We ended up having more songs for that release than we could include,
so we saved this song to work more on later. We reworked “Come Clean” a little bit for Static and Trembling, changing up the drum and bass groove on the verses and adding the guitar lick over the intro of the song.
We had our friends Kris Neises and Andy Saunders come in and record
gang vocals with us for a few songs on the album, one of them being
"Come Clean". It’s was a pleasure having them in studio to sing on
the album and was a lot of fun to record the gang parts. Good dudes
and it sounds great.
Track 11: Time Will Slowly Have It’s Way With Me.
This song, like “Wake the “World”, was written after we already
entered the studio. After finishing the initial drum tracks for the
album, we recorded Poppy laying down a variety of beats to a metronome so that we could write some interlude type pieces to. This song came from those drum tracks. Our producer Micah Carli played a big part in arranging in putting it together. We really wanted something that fit, but sounded way different than anything we had done prior. The
industrial vibe on this song takes the album to a different place and
I think it sits perfectly in the song order of the album.
Track 12: Take It Slow.
This song came together rather quickly! It has some elements to it
that are new for us, but somehow still sounds 110% like the Story
Changes. We’ve never really had any screamy vocals in our music, but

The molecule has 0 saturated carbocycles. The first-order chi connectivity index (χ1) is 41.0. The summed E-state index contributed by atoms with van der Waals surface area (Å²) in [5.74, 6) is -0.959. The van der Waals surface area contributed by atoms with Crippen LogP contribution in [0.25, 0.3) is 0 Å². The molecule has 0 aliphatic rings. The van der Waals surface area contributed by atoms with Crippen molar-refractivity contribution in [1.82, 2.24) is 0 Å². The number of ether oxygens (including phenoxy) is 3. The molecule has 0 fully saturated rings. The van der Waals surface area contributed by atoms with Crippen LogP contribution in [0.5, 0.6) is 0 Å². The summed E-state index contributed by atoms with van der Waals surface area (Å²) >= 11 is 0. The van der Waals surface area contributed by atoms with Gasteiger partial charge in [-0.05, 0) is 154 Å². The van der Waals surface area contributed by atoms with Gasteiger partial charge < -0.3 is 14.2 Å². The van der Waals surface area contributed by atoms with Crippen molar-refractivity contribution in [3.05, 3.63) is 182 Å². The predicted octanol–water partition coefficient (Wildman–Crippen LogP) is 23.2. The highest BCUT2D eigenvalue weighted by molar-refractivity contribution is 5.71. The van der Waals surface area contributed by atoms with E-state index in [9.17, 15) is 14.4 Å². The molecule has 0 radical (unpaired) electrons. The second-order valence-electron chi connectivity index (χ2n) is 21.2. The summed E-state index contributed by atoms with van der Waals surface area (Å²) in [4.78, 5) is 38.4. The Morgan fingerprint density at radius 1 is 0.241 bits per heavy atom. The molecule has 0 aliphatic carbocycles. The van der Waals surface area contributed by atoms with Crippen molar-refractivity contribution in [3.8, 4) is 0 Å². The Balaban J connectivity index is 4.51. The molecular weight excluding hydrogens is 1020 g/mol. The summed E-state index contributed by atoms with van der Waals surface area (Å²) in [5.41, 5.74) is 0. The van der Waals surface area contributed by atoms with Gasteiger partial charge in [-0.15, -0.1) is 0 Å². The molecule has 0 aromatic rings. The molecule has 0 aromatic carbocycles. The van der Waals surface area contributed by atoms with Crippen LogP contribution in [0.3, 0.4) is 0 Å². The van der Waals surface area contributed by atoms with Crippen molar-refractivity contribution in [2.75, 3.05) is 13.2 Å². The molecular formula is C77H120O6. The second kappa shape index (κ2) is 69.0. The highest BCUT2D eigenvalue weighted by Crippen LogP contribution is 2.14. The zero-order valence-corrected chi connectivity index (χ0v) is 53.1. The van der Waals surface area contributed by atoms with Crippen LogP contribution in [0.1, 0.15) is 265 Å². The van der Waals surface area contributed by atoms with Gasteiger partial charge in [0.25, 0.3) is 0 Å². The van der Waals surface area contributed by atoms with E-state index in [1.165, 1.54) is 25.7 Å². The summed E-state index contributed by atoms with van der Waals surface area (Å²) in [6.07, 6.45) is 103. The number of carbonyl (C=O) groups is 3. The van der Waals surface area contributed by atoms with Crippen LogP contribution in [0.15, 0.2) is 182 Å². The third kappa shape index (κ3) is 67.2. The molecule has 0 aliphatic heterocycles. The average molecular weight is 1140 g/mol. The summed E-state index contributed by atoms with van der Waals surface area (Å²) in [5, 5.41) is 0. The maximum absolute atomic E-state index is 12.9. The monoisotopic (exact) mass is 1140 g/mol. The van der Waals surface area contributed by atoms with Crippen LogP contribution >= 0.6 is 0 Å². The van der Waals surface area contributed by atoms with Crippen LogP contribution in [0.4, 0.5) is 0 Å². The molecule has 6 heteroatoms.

the verses of “Take it Slow” seemed to work well for adding that in.
Micah Carli screamed on this song with me. I also really like single
string guitar riff with the drum and bass groove that sort of lifts
the song up right before the solo. It’s a lot of fun to play live!
Track 13: Stumbly
"Stumbly" was one of the first new songs we wrote for the album. It
has a vibe to it that reminds me of “Driver For Hire” and some of the
other older songs that we wrote in the early beginnings of the band.
The main riffs on the intro and the back halves of the verses and
choruses are fun to lock in with each other and play live. “Stumbly”
is about chasing your dreams, but worried that you are slowly becoming
something you hate along the way.
Track 14: Sharp Bitter Tongues
The last song on the album and one of my favorites, “Sharp Bitter
Tongues” was the last song we completed for the album. Fun fact: The
beginning of the song was originally written as an intro to our song
"Constellation" a few years back. I still have a copy of the original
demo of that song with this part on it. It didn’t fit with the vibe
of “Constellation”, so we ended up cutting it out in the studio when
recording. I always really liked the music to that section! A few
years later, I expanded on the music a little more and it sort of
evolved into “Sharp Bitter Tongues”.
There is an accent thing we do with the drums and guitars on the back
half of the intro verse that is a nod to “Caffeine” by Faith No More,
a band that the two of us both listened to growing up.
This song has one of my favorite guitar parts we’ve ever tracked on a
TSC album. The solo is super simple to play, but I just love how it
sits in the song. I used a pitch shifter set an octave apart with a
basic floor expression pedal to achieve the effect. The vibe of the
solo makes it sound almost like a keyboard.